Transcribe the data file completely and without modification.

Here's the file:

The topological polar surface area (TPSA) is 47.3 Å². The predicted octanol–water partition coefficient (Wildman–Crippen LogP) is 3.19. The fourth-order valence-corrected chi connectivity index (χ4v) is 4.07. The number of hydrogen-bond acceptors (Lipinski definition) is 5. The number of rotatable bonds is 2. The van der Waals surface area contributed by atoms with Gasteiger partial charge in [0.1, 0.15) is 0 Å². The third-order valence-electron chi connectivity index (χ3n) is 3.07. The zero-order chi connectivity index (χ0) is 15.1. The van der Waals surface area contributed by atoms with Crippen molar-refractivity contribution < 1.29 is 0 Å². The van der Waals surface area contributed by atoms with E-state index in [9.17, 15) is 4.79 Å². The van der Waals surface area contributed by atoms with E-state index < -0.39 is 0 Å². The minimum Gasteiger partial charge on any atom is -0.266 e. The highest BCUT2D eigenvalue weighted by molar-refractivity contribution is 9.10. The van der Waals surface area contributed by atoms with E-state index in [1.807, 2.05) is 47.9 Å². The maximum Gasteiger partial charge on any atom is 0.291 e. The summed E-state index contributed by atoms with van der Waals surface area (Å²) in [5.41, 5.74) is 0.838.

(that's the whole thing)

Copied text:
The topological polar surface area (TPSA) is 47.3 Å². The predicted octanol–water partition coefficient (Wildman–Crippen LogP) is 3.19. The fourth-order valence-corrected chi connectivity index (χ4v) is 4.07. The number of hydrogen-bond acceptors (Lipinski definition) is 5. The number of rotatable bonds is 2. The van der Waals surface area contributed by atoms with Gasteiger partial charge in [0.1, 0.15) is 0 Å². The third-order valence-electron chi connectivity index (χ3n) is 3.07. The zero-order chi connectivity index (χ0) is 15.1. The van der Waals surface area contributed by atoms with Crippen molar-refractivity contribution < 1.29 is 0 Å². The van der Waals surface area contributed by atoms with E-state index in [9.17, 15) is 4.79 Å². The van der Waals surface area contributed by atoms with E-state index < -0.39 is 0 Å². The minimum Gasteiger partial charge on any atom is -0.266 e. The highest BCUT2D eigenvalue weighted by molar-refractivity contribution is 9.10. The van der Waals surface area contributed by atoms with E-state index in [1.807, 2.05) is 47.9 Å². The maximum Gasteiger partial charge on any atom is 0.291 e. The summed E-state index contributed by atoms with van der Waals surface area (Å²) in [5.41, 5.74) is 0.838.